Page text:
VMworld this year was an interesting example of just how different the technology industry is today from only a handful of years ago. Solid partners of old have suddenly become, if not outright enemies, at least frenemies. Meanwhile a big dose of “if you can’t beat them, join them” has been going on.
First up was the expected announcement of the NSX networking controller, VMwares network virtualization offering built on the back of its Nicira acquisition last year. NSX allows enterprises to virtualize their networks in the same way that they can virtualize their servers. As the company so rightly points out, the network layer, once firmly tied to physical hardware, is more and more becoming decoupled and software is being layered on top of hardware to give users more flexibility, agility and all those other “ity’s” that technology vendors talk about.
In launching NSX, VMware rolled out a bunch of partnerships – notable is the top of rack integration section which includes the usual hardware suspects (such as Arista and Juniper) but, stuck down the bottom is Cumulus Networks, the startup I’ve covered previously that is trying its hardest to disrupt the legacy hardware vendors. Meanwhile, although hardly talked about any more, there is VCE, that happy little joint venture between Cisco, EMC and VMware that was meant to take on the world selling Vblock – in theory leveraging the best of all three vendors. In practice however, Vblock is made all the less relevant by AWS for storage and compute, a raft of storage startups doing interesting things with flash and companies like Cumulus Networks bringing commoditization to the networking world.
In covering the news, GigaOm’s Stacey Higginbotham suggested that perhaps it was an example of VMware embracing openness – the reality is far more stark than this. VMware is standing on a burning platform. While VCE was an attempt to extend revenue streams leveraging other legacy vendors, the reality for the company has gotten even more stark in recent years VMware now knows that nothing is sacred and even if it has to go to war with past partners to survive, it will do so.
While companies like Cumulus Networks appear low down on the list of partners, and VMware CEO Pat Gelsinger passes platitudes about Cisco et al being important partners still – have no doubt that this is one company that will do whatever it needs to to retain its position. VCE notwithstanding.
The other interesting announcement was the general availability of vCloud Hybrid, VMwares hybrid cloud offering that is firmly aimed at creating a chink in the armor of the public cloud elephant in the room, AWS. And an elephant it is indeed, AWS has, according to recent Gartner research, more than five times the utilized compute capacity of all of the other 14 cloud providers in the Gartner Magic Quadrant. Combined!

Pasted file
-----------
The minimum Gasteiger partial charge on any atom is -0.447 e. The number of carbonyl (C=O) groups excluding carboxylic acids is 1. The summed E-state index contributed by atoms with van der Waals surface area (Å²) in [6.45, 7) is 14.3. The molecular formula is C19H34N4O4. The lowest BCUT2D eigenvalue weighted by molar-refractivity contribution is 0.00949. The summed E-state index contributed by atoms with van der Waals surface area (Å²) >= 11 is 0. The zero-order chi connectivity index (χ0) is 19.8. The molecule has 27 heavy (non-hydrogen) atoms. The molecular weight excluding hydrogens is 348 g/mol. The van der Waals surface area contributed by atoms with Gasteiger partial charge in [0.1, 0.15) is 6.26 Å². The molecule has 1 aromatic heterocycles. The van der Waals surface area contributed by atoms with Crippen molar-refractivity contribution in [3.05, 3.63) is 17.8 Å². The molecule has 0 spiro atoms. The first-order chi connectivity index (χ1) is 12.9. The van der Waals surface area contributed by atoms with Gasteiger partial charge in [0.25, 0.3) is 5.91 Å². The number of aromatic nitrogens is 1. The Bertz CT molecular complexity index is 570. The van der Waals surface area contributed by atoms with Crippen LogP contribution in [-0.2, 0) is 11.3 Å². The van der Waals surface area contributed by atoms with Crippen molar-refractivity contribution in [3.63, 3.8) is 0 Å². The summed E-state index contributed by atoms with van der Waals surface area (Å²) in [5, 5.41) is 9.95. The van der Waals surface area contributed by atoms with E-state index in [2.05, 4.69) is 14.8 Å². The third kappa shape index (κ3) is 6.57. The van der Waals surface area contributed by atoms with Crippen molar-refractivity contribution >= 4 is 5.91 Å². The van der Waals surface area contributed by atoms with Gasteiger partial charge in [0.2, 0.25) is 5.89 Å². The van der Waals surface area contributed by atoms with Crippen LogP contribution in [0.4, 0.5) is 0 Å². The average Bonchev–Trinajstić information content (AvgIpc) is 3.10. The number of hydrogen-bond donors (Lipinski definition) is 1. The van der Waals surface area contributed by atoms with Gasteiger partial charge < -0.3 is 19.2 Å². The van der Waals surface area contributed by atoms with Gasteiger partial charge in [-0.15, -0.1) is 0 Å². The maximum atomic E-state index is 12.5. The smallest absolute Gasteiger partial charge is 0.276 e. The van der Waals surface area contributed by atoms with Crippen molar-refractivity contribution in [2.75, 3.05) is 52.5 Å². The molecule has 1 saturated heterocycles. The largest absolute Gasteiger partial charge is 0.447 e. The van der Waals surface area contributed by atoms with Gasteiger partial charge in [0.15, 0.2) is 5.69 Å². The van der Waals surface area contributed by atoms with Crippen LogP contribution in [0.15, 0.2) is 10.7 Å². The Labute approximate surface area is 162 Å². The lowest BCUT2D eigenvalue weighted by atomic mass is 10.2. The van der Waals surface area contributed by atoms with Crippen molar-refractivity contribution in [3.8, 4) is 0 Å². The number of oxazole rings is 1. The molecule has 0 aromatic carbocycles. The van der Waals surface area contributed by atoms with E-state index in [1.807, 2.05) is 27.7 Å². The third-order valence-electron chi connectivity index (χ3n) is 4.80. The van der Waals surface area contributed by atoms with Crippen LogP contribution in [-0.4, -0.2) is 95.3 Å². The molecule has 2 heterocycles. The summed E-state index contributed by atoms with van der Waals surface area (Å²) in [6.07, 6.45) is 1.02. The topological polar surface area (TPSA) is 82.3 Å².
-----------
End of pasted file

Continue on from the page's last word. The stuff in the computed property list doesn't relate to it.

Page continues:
Alongside the GA announcement, VMware is offering three US data centers and a partnership with Savvis to extend the vCloud Hybrid footprint. Again, don’t be fooled into thinking that VMware is doing for pragmatic reasons. While Gelsinger previously used fear techniques to scare VMware partners away from working with AWS, the harsh reality of market share has taken its toll and VMware has to start offering their customers more options – and that means giving them a hybrid cloud offering. Even if, in doing so, they potentially screw over their partner ecosystem who have been using VMware kit to deliver their own cloud solutions to customers. As I said before, desperate times call for desperate measures – and the continuing exodus of high level executives from VMware and to greener pastures shows just how desperate times really are for the company.
There’s a problem here though – the VMware hybrid cloud may work ok for VMware companies moving legacy applications to the cloud, but there’s the slight matter of new applications. The number of new enterprise applications being created is growing every day and simply providing scalable infrastructure won’t really meet the needs of the teams doing this work – they want higher level services. Which brings us, albeit circuitously, to Pivotal, the spin out that got all the cool assets from both VMware and EMC.
VMware announced this week that Cloud Foundry would be included as a part of its vCloud Hybrid offering – the question here is how much VMware can really articulate a high value proposition when it’s using a tool that it doesn’t have ownership or control of? While there was some lightweight banter on Twitter this week about VMware’s intentions for the spin out – the fact still remains that no matter how the marketers spin their “deep partnership” stories, there are seriously conflicted drivers at stake here. VMware sales people are like kids on crack with their lovely licensing streams, they don’t want any stupid developer tools putting that at risk. Meanwhile Pivotal is partnering (as it has to to gain market credibility) with every man and his dog, and in doing so delivering a picture which is far more open and heterogeneous than even the most liberal of VMware people feel comfortable with.
VMware is an interesting company, at an interesting crossroads. It’s by no means a deal stuck frozen in the glare of oncoming headlights – those that matter within the company know full well just how much is at stake here – but in order to survive they need to make some cuts that are going to be deep and painful – internally, to partners and to customers. There’s going to be carnage in the process.